University of Moratuwa: Canadian Connections Past and Present


The plaque that Canadian Prime Minister John Diefenbaker placed during his visit in 1958 at the opening of the Institute of Practical Technology which preceded the University of Moratuwa

There are 13 Moratuwa faculty members who studied in Canada, including former Vice Chancellor Malik Ranasinghe. They come from the Library, Architecture, Civil Engineering, Transport, Electronics and Electrical Engineering Departments. The first Sri Lankan Commonwealth scholar to go to Canada was emeritus Professor K.K.Y.W. Perera, founding Dean of Engineering who held senior government positions and remains academically engaged. The Moratuwa university faculty studied across Canada, attending universities in British Columbia, Alberta, Manitoba and Ontario.

It is hard to imagine that in 1950, the country’s first Faculty of Engineering was established with only 12 academics given the long list of highly qualified faculty members today at Moratuwa. The start of the relationship between Canadian universities and Moratuwa began with the Colombo Plan. Before there was a University of Moratuwa, Canada funded the Institute of Practical Technology at Katubedda (IPTK).

At an April 2012 Junior Technical Officer (JTO) Alumni Jubilee anniversary, over a hundred alumni members, many from abroad, came to the James George Hall named for the Canadian High Commissioner who worked with Dr. D.L. Sumanadasa to establish the IPTK. Professor Dayantha Wijesekera was among the first batch of students of the JTO course and remembers being present as a schoolboy in 1958 when the IPTK plaque was unveiled by Canadian Prime Minister John Diefenbaker. He then became a senior official (including Vice Chancellor of Moratuwa and Open University) leading the promotion of technical and vocational training in Sri Lanka. He and another University of Moratuwa academic, Willie Mendis, toured Canadian universities at different times.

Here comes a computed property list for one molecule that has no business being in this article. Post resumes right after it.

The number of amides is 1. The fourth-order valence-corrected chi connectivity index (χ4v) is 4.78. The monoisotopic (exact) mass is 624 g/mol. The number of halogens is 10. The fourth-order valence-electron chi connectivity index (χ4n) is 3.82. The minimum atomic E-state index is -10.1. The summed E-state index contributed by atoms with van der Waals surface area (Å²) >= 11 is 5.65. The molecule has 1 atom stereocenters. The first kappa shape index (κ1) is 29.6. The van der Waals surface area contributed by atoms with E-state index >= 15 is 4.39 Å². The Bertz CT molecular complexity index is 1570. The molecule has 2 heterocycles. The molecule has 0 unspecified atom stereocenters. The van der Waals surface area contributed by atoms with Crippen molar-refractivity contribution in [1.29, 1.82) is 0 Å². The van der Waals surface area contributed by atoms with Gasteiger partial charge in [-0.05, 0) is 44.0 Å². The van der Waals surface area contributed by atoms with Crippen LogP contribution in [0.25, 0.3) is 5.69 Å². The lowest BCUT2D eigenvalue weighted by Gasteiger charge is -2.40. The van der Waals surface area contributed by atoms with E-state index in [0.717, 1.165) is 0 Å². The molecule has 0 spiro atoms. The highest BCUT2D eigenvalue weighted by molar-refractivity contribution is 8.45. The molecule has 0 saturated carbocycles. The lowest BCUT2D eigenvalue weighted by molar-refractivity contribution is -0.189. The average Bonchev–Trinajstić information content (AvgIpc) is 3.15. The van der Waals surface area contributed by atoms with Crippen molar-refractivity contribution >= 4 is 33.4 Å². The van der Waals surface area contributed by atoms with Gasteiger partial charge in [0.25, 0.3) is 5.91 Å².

The university’s reputation benefited from the globally recognized leadership of Arthur C. Clarke, Chancellor from 1979 to 2002. Sri Lanka, like Canada, built much of its academic engineering prowess after the Second World War and both countries benefited from external expertise to do so.

Canada assisted the University of Moratuwa and its precursors with funding through the Colombo Plan, the Commonwealth Secretariat, the International Development Research Centre and the Canadian International Development Agency as well as through individual university linkages, such as the University of Calgary. Exchanges go both ways. One hundred and seventy Commonwealth scholars from Sri Lanka have studied in Canada over the decades. In 2011 a University of Manitoba Professor and head of “Architects without borders” arranged for a sabbatical at the University of Moratuwa with more than a dozen young Canadian architecture students participating for a shorter period. Part of their study program was to bring funds raised in Canada to build a community project in Monaragala.

One person who made a great deal of difference in developing the academic relationship between the two countries is Chan Wirasinghe, founding Dean Emeritus of the Schulich School of Engineering. He grew up in Colombo and worked for the Highways Department. He worked hard to set up joint research projects and assist Moratuwa students to do graduate work in Calgary. He believes that this way he has “been able to do more for Sri Lanka by being in Canada”.